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The Jews did not delay long just taking enough time (5 days) to make plans by which to influence Felix against Paul. The high priest and elders of the people came down, bringing with them an orator named Tertullus, whose name means "triple-hardened." He took the lead in speaking, beginning his flowery discourse by flattering Felix contrarily to what he, or any of the Jews would have done behind the governor's back. He speaks of Israel enjoying great quietness through the authority of Felix, yet it had been they who had disquieted Jerusalem in their violence against Paul.
He first makes three charges against Paul personally, and then one charge that he had "gone about to profane the temple." Of course the first three charges cannot even be considered by a court of justice. They considered Paul to be a pest. What difference would this make to a judge? They said he was a mover of sedition. But they have not one specific act of sedition to lay to his charge. They claimed that he was a "ringleader of the sect of the Nazarenes." But this means nothing unless he had done something unlawful. The fourth charge does refer to his actions, but only that he had "gone about to profane the temple," not even that he had actually profaned it. In Chapter 21:28 the Asian Jews had charged Paul with actually polluting the temple. By this time Tertullus had probably learned that this could not be substantiated, yet he realized he ought to have some charge against Paul, therefore put it in this indefinite way. He did not say that Paul may have brought a Gentile into the temple, for the Gentile Felix would hardly consider this a charge at all! The only thing that the Jews could count on having any effect at all on Felix was the smooth speech of Tertullus.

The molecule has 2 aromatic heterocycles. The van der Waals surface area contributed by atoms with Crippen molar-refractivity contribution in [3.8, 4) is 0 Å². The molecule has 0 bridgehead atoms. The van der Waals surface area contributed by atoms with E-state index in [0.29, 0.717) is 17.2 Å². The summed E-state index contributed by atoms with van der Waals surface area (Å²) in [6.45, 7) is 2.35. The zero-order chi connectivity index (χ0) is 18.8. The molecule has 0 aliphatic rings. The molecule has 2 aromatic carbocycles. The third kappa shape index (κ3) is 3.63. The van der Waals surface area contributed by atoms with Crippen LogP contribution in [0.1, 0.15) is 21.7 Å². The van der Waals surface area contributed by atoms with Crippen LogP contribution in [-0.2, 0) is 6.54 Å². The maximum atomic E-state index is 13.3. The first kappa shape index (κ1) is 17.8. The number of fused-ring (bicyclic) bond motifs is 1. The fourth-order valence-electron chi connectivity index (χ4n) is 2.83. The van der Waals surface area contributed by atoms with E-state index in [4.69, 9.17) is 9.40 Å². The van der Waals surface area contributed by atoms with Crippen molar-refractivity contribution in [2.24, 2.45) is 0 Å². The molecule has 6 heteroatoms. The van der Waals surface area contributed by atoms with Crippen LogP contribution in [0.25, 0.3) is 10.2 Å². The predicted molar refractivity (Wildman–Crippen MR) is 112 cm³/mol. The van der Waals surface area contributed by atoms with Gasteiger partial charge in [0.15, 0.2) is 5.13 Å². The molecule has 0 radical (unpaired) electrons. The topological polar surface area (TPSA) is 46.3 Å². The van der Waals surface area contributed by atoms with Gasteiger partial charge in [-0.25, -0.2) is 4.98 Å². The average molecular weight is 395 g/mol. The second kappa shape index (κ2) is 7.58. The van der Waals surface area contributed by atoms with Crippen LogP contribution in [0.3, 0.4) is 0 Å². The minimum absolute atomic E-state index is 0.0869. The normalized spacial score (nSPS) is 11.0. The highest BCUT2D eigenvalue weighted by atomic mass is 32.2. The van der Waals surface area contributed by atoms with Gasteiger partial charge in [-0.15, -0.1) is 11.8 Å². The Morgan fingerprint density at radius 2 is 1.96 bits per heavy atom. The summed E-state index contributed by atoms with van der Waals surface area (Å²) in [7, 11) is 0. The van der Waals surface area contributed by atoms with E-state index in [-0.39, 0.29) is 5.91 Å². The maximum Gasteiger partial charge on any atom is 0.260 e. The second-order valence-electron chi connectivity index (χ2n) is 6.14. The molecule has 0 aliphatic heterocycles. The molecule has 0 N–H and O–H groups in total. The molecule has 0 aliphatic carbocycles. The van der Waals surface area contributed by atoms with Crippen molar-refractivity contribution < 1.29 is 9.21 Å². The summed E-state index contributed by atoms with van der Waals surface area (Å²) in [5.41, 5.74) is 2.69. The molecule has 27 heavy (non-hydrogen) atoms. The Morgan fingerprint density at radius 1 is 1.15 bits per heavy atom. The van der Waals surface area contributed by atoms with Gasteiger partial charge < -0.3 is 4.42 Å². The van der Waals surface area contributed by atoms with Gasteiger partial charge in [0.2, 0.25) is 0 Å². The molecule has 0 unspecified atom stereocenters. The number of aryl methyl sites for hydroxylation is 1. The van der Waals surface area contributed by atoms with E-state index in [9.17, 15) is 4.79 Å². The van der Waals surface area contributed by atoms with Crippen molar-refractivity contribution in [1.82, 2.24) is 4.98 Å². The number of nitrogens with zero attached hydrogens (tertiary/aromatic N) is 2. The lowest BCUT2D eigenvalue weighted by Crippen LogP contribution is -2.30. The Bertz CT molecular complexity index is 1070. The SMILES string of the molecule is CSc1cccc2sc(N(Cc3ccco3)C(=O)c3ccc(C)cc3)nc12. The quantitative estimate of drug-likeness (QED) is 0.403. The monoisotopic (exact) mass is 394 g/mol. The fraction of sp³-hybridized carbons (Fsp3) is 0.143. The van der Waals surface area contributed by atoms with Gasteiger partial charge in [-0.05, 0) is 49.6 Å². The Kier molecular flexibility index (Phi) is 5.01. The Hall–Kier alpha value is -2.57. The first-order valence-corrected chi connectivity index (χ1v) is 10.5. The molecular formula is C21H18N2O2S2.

He adds a plain falsehood, that the Jews had taken Paul with the intention of trying him according to their law. They were beating him, hoping to kill him, when Lysias rescued him from them, though Tertullus claimed that it was Lysias who had used great violence! He ends his discourse by saying that Felix will find by examining Paul that the accusations he made were true. The Jews, ignoring any qualms of conscience, gave their word that these charges were true.
Of course Felix realized that there was virtually nothing about which it was necessary to examine Paul, for Tertullus had brought no definite charge that Paul had broken the law. However, the governor then gave Paul permission to speak. He did not at all flatter Felix, but told him he could more cheerfully speak for himself since Felix had for many years been a judge appointed over Israel, therefore would know something of the nation's culture, etc.
Only twelve days previously he said he had come to Jerusalem to worship. He had not been found in the temple even disputing with anyone, nor raising up the people either in the synagogues or in the city. As to the Jews' charges he said that they could produce no confirmation of them. However, he confessed what was the actual reason for their hostility, the fact that he worshiped the God of his (and their) fathers in a way they called heresy, believing all things written in the law and the prophets, and specifically having unquestioned hope toward God as regards the truth of the resurrection of the dead, both just and unjust, which in fact the Pharisees themselves professed to believe. He did not come out clearly to speak of his confession of Christ nor of his preaching Christ, which was the direct cause of the Jews being inflamed against him; but of course these things were rooted in the law and the prophets of which he spoke, and which the Jews claimed to believe. In defense of himself he adds that he exercised himself to always have a conscience honest and unoffensive as regards both God and man.